“We don’t do anything on that scale.”
“No, but this firm has an excellent reputation, and I like new challenges.” She smiled and sat down again, smoothing her skirt across her lap. Her suit, what Bobbi called winter white, perfectly complemented her hair. He caught himself before his eyes drifted to that hint of a curve in her tailored suit jacket.
“Chuck, I want Tracy to work with you on the Beckham case to orient her to our system.”
“Sure. Let me get settled, and I’ll brief you.”
“I look forward to it.” She pushed her hair behind her ear and flashed that smile again.
Chuck walked to his office. Was she flirting with him? Of course not. Professionals didn’t flirt.
Chuck knocked on the doorframe of Tracy’s office and she looked up and smiled. “Finally, a friendly face.”
“Bad day?”
“Just dealing with idiots all day. What’s up?”
“Thought you’d like to see these.” He crossed to her desk and handed her a folder. “Beckham’s resolved. The cease and desist was enough. Your instincts were right.”
“They usually are.” She scanned the pages, then straightened them, and flipped the folder closed. “We make a good team.”
“I’d like to take you to lunch, you know, to celebrate. If you’re free.”
“I’d like that. Give me about twenty minutes to wrap up a couple of things.”
Exactly twenty minutes later, she stood in the doorway of Chuck’s office, pulling her coat on. He grabbed his suit jacket and followed her through the lobby. He waved to the receptionist on his way out the door. “Christine, we’re gonna grab some lunch. I’ve got my cell.”
He led Tracy around to his gleaming black Lincoln Navigator and unlocked her door. “I’m surprised,” she said as she climbed inside.
“Why’s that?”
“I would’ve figured you for something sporty, a convertible even.”
“Funny you should say that. I’m looking to trade, just waiting on a deal.” He pushed her door closed and walked around to the driver’s side. Bobbi would kill him for trading a year-old car.
“What are you in the mood for?” he asked as he started the car.
She blinked slowly and smiled. “For lunch? How about Mexican?”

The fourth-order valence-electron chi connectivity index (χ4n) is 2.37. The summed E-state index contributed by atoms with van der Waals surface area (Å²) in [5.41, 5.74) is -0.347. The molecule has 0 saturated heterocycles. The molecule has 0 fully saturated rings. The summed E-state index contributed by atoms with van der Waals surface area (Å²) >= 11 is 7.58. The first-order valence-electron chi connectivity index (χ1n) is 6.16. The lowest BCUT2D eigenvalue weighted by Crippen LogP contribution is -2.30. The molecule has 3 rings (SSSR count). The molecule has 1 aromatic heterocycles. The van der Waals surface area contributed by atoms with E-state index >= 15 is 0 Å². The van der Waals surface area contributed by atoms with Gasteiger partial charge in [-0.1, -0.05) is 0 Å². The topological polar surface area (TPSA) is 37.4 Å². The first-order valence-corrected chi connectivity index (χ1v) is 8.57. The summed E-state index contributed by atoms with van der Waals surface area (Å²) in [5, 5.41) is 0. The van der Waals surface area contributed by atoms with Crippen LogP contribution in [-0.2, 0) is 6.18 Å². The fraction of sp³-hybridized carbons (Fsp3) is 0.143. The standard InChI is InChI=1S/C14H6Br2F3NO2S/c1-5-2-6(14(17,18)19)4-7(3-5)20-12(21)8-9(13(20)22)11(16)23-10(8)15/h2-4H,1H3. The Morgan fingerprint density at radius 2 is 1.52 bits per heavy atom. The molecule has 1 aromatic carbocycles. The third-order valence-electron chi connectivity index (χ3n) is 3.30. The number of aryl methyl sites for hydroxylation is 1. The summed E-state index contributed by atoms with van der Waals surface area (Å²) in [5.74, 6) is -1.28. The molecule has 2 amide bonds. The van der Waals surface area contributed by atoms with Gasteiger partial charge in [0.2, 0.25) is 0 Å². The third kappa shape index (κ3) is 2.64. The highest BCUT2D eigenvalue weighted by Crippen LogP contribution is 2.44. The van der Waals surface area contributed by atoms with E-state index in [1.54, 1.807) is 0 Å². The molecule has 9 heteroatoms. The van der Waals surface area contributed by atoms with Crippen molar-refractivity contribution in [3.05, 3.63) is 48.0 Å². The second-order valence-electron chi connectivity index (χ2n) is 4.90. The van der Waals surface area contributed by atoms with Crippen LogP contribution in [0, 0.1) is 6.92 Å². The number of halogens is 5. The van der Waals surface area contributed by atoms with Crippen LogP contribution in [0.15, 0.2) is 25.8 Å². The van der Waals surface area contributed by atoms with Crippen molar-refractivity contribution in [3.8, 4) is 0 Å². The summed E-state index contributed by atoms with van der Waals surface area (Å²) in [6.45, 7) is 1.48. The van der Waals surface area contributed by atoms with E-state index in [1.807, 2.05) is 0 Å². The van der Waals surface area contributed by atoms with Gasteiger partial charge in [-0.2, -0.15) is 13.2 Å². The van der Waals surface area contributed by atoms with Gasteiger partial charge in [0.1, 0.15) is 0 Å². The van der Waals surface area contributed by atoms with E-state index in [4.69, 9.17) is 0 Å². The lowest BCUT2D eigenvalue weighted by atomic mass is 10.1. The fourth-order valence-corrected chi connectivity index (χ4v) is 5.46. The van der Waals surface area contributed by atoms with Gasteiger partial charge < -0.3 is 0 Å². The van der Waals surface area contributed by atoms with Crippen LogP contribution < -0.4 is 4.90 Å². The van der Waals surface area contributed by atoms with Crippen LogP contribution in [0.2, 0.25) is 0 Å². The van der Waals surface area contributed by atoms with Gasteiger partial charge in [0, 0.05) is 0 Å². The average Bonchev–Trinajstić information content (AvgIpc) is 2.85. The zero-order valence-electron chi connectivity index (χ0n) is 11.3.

“So, you’re not from St. Louis. How long have you been here?”
“I worked at a firm in Charlottesville until I passed the Virginia bar, then I took the job with Anheuser-Busch.”
“You’re from Virginia, then?”
“No, just went to school there. But you’re a local boy, right?”
“Yeah. Went to Missouri, then law school at Northwestern like my dad.”
“The founding partner?”
“One of three. Dad, Walter, and Jim Benton started the firm. They could see St. Louis growing as a business center and realized very few companies could afford a legal department. No one ever questioned that I’d follow him.”
“I think it’s your calling.”
“How so?”
“You get this … intensity whenever you talk about anything to do with law. Even saying ‘my dad started the firm,’ your voice changes, you sit up straighter.”
“I do not.”
“You do. I bet you’d make an incredible trial attorney.”
“No desire. Crooks are enough for me. No real criminals, thanks.”
“You don’t work for crooks, do you?”
“Not on purpose.”
“I was going to say …”
Inside the restaurant, he held her chair for her before taking his seat. “Listen, I don’t drink, but if you want a margarita or whatever, feel free.”
“Not on a work day,” she said, flipping the menu open. “Want to split this fajita deal?”
“Sure, that’ll simplify things.”
She laid her menu aside and took a long sip from her water. “So, I bought my first house.”
“That’s exciting.”
“And frustrating.”
For the next hour, all through the meal, they talked about tile and wainscoting, skylights and countertops. It reminded him of the easy, no-pressure conversation he used to have with Bobbi. The third time the waiter asked to take their plates, Chuck pushed away from the table. “I guess I should take the hint.”
“I can’t tell you how much I enjoyed lunch.” Tracy held out her hand and Chuck reached to shake it. Her fingers folded around his and she looked into his eyes just as she had that first day. That was no business handshake. He hadn’t imagined it. She was interested in being much more than a colleague.